Of the four big superhero releases that year, I always felt “Thor” had the biggest chance fir failure. While I understood how a great picture could be made considering the wealth of quality source material available, I couldn’t help but question how it would look on-screen. I was thrilled to see that it’s a cleverly crafted film and Marvel Studios did a nice job placing it in the hands of director Kenneth Branagh. Now Branagh wasn’t the first name that I thought of when it comes to directing superhero movies. He’s better known for his Shakespeare movie adaptations but don’t let that scare you away. He does a great job here with some tricky material.

Australian actor Chris Hemsworth plays Thor, the tough but brash god of thunder and heir to the throne of Asgard who is banished to earth after bringing war to his home and losing favor with his father, Odin (Anthony Hopkins). Thor’s banishment opens the door for his brother Loki (wonderfully played by Tom Hiddleston), also known as the god of mischief, to rise to power. Upon crashing down to earth, Thor is found by a group of scientists led by Jane Foster (Natalie Portman) who can’t determine whether Thor is from another “realm” or truly insane. To make things worse, Thor finds himself to be without  Mjolnir, his mystical hammer and ultimate power source, making his ability to return to Asgard virtually impossible.

Perhaps the greatest thing about Thor is that it’s just so much fun. For me personally, it was a fantastic movie theater experience. The cast is having fun and easily passes it on to us. Of course it’s filled with spectacular action sequences and special effects but also the perfect amount of humor that never goes too far. The movie never takes itself too seriously and that’s a key to it’s success. “Thor” sticks close enough to the comic book source material to satisfy any fanboy like me but also has a strong mass appeal that anyone could easily appreciate. I also loved the portrayals of Thor’s great assortment of side characters such as Heimdall, Volstagg, and Sif. Almost everything works well. There are moments that had me wanting to clap and others that had me laughing out loud. It’s that well done.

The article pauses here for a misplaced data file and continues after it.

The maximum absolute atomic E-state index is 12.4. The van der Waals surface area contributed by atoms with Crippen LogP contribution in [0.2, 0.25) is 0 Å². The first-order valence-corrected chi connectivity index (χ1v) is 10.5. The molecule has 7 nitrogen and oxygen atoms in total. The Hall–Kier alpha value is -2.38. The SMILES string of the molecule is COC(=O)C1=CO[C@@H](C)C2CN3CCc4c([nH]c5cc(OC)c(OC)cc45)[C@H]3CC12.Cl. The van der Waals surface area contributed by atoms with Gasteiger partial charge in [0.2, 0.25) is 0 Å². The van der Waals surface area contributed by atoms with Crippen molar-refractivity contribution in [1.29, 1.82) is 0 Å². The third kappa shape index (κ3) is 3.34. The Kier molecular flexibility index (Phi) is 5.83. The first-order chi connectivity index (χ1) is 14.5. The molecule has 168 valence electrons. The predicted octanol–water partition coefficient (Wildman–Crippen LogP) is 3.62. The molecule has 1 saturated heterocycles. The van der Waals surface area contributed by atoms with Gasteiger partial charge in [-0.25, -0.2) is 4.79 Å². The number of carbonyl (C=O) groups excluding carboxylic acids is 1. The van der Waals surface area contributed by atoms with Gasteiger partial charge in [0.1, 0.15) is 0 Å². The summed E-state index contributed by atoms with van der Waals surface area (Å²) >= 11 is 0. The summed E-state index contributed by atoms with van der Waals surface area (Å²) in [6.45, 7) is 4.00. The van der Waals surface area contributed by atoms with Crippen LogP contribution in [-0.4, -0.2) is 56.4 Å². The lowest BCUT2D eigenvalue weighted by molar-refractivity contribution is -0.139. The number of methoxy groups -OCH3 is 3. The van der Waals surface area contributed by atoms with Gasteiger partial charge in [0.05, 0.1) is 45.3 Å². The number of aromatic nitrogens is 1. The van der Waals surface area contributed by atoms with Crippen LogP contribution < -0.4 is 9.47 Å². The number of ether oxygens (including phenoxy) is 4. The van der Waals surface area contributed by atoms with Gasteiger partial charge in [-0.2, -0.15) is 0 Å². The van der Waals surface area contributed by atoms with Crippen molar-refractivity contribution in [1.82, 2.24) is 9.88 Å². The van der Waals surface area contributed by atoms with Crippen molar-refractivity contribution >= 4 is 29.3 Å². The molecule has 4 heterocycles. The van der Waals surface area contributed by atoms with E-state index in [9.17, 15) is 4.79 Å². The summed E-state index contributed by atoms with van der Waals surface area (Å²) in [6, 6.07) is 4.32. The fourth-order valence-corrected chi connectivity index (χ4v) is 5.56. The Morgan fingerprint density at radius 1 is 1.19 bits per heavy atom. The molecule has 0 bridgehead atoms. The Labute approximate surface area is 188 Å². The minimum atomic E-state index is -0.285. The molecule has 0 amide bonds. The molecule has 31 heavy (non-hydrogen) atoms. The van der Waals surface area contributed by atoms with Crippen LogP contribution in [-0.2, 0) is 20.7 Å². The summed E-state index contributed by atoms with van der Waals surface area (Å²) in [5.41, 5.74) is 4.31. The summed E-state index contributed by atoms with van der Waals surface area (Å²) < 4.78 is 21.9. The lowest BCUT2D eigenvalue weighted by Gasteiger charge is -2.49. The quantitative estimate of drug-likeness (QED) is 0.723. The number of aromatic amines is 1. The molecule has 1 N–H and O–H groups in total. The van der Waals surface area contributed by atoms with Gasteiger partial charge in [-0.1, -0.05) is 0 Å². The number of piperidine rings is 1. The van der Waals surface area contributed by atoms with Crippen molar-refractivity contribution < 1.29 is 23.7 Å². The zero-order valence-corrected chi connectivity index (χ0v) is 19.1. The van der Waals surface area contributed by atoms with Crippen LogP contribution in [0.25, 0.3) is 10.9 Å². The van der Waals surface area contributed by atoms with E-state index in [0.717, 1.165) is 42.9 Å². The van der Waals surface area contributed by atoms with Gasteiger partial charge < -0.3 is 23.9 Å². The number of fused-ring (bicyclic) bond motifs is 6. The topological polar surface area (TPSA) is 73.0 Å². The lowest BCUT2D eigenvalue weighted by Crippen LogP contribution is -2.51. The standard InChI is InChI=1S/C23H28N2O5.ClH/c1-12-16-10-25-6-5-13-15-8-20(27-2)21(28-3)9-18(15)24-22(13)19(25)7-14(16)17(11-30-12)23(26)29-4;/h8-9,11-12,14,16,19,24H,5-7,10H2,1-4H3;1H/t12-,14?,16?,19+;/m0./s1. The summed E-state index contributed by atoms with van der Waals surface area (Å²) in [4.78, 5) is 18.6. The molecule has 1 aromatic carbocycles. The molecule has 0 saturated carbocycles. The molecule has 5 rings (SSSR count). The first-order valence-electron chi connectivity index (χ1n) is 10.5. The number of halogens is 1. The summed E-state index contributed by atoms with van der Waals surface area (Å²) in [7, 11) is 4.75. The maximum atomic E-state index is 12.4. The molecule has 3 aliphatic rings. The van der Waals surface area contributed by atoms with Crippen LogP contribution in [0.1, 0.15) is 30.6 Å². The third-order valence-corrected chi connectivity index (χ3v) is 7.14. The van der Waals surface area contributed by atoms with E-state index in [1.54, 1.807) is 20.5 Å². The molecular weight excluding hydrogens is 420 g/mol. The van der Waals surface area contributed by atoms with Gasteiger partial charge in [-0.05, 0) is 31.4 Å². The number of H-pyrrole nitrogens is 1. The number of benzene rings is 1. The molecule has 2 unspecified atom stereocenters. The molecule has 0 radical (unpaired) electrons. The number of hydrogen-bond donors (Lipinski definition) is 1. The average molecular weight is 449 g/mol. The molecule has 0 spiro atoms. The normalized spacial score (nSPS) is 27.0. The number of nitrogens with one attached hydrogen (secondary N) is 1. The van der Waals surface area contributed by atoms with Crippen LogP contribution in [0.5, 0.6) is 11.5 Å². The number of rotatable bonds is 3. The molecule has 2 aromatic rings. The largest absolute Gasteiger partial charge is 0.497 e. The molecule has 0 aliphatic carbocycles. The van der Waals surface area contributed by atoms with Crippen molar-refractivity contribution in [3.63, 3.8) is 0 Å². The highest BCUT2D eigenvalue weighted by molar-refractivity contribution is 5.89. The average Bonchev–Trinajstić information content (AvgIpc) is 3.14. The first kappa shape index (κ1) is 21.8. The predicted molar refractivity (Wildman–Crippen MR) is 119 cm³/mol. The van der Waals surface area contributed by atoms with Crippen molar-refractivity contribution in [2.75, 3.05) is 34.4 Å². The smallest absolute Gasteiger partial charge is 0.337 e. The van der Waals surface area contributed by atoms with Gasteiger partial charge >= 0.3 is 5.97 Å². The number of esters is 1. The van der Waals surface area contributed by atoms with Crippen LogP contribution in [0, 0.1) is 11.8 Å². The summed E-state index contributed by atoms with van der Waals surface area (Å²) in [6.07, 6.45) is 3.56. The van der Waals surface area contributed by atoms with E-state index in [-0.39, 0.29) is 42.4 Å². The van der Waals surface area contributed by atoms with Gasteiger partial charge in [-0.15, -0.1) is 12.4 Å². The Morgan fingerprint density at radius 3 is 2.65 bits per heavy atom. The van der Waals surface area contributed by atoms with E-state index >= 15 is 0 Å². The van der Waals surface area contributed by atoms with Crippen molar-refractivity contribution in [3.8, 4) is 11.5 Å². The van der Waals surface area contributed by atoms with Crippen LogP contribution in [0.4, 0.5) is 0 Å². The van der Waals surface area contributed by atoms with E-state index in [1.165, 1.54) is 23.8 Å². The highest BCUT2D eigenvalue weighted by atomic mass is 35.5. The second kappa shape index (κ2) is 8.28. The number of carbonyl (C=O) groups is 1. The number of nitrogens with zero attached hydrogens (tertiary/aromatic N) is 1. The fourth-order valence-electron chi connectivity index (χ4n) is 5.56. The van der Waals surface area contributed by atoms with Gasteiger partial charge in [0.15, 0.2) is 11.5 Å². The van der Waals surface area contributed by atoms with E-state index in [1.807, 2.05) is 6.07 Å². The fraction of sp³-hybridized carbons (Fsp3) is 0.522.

Hemsworth really brings it with his performance. He proves to be a great casting choice and his bulked up, Norse warrior look combined with a genuinely funny, self-deprecating humor does Thor justice. Portman, fresh off of her Academy Award win, is also very good as Jane Foster. She has a nice, believable chemistry with Hemsworth that’s pretty easy to buy into. Hiddleston’s Loki was one of the trickiest roles (no pun intended) but he pulls it off masterfully and Hopkins is as strong as always. I also enjoyed Jaimie Alexander’s Sif. Unfortunately she isn’t given much to do and I would have loved to have seen more of her in the picture.

There isn’t a lot to say negatively about the film but I do have to mention the 3-D. There are very few scenes that really stand out and at the end of the day the 3-D seems tacked on and pointless. As is the case with many conversions, it adds a darker look to the screen and I could have done without it completely. I also wasn’t really taken Kat Dennings’ Darcy Lewis character. She’s mainly in there for comic relief and honestly some of her lines are pretty funny. But I could think of a few better ways to use that screen time. But these things do nothing to ruin what’s a really good film.

“Thor” was a great start to the summer season and a true accomplishment for fans of the comic book movie genre. It’s strong cast is complimented by a well written story and sharp direction. As I mentioned, it never takes itself too seriously but does have enough drama to draw you in. It trips up in a few small places but as a whole “Thor” was a joy. As a comic book fan it met nearly every expectation I had. It’s an obvious attempt to start yet another Marvel movie franchise and ties in nicely to the upcoming Avengers film. It moves at a perfect pace and maintains a great balance between it’s parallel stories. It a fun, exciting, and often hilarious popcorn picture that I’m ready to see again.